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Oakland celebrates return of First Friday festivities after three-month break

Vendors happy to see return of First Fridays in Oakland
Vendors happy to see return of First Fridays in Oakland 03:18

Oakland's popular First Friday festival, a monthly event that draws thousands to enjoy music, food, culture and community in the East Bay, returned Friday evening after financial challenges forced a break that began after the last event in December.

The festival -- which is financed and organized by the nonprofit KONO Community Benefit District -- announced last year that it would shut down the monthly event from January through March as they worked to secure additional funding with several events that raised money in the interim. The organization was in the neighborhood of $100,000 short, forcing the hiatus.

"We're super excited to be back to Oakland First Fridays. It's one of our best events, one of our largest events," said Abdullah Sabir with Delightful Foods Bakery.

Organizers had to push the event to the second Friday this month due to weather. There were fewer vendors and people than usual but those who did attend were grateful to have this event back.

First Fridays street festival returns to Oakland by KPIX | CBS NEWS BAY AREA on YouTube

"This is the most successful First Friday we've ever done anywhere before and we do a lot of events," Nawid Rahimi with Donna's Tamales said. 

Seven years ago, Nawid Rahimi took over the tamale business and he says he works from 4 o'clock in the morning to 10 o'clock at night preparing his tamales and selling them events like First Fridays.

"Every week we have the chef's special," Nawid said. "Every week it changes. I cook it myself so depends on how I feel that week. What looks good, what kind of vegetable they have. I cook that."

Nawid isn't a trained chef. His story began in Afghanistan.

"I left home, Afghanistan when I was 11 years old," Nawid said. "So I had to go to different countries on my own with no parents, no family. So I had no option but to learn to cook so I can survive."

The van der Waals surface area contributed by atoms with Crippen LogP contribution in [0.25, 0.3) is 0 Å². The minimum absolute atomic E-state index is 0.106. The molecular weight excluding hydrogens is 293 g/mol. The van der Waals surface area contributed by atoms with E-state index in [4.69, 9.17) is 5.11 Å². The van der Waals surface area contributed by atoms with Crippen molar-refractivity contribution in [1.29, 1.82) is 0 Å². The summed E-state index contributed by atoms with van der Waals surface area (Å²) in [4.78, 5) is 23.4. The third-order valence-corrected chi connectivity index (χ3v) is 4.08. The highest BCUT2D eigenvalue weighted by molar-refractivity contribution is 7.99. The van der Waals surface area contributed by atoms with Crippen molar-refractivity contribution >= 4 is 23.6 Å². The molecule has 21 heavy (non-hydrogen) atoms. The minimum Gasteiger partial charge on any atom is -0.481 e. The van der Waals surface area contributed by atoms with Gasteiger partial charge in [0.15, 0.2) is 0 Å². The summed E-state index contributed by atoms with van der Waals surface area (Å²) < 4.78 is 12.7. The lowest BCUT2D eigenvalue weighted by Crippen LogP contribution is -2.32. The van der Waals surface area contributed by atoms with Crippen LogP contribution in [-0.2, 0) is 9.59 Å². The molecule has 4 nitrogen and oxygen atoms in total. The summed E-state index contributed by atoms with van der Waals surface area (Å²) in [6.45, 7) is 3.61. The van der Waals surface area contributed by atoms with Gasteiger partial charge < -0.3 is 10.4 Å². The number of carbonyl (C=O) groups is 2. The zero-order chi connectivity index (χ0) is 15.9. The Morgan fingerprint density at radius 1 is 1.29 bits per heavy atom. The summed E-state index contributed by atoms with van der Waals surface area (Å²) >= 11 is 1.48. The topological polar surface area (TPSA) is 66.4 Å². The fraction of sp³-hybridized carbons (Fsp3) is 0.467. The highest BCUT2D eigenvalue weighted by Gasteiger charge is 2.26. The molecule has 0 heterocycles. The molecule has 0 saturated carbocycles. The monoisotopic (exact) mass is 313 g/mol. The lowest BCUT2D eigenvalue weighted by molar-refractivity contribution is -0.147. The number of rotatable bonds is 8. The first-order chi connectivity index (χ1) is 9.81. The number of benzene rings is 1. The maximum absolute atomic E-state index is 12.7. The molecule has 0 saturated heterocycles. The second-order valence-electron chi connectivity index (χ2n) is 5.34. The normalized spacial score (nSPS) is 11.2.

The story of survival is one that many Oaklanders can relate to. Roy Lewis says this street fair brings in new customers to his barbershop. Every dollar that comes in helps small businesses keep their doors open.

"We got to keep trying," Lewis said. "We can't stop. We're invested in this. All these people are invested in this. You can't turn back. We got to make it through this."

Organizers say they are continually raising funds to keep this event going but the plan is First Fridays will be held through the rest of the year.

"A lot of people were having doubts," Venessa McGhee with First Fridays said. "They didn't think we're coming back but we knew we were. We were coming back stronger than ever."

Oakland First Fridays has roots that date back to 2006 as Art Murmur, which was started by a collective of art gallery owners and a group of vendors, eventually evolving into a citywide art crawl before transforming into the Oakland First Fridays festival on Telegraph Avenue in 2011.

The event supports more than 60 vendors and small businesses in downtown Oakland, filling the neighborhood with upwards of 20,000 to 30,000 attendees on Telegraph Ave. between 22nd and 27th streets. The event runs from 5 p.m. to 9 p.m., although many of the businesses along the stretch will host activities later in the evening.

It costs about $45,000 each month to put on the street fair so the three-month break allowed the organization time to regroup and raise more funds for the April relaunch. While the festival was set to return last Friday, inclement weather led organizers to push back the date.

More information on Friday's festivities can be found on the Oakland First Fridays website.

KPIX correspondent Da Lin contributed to this report

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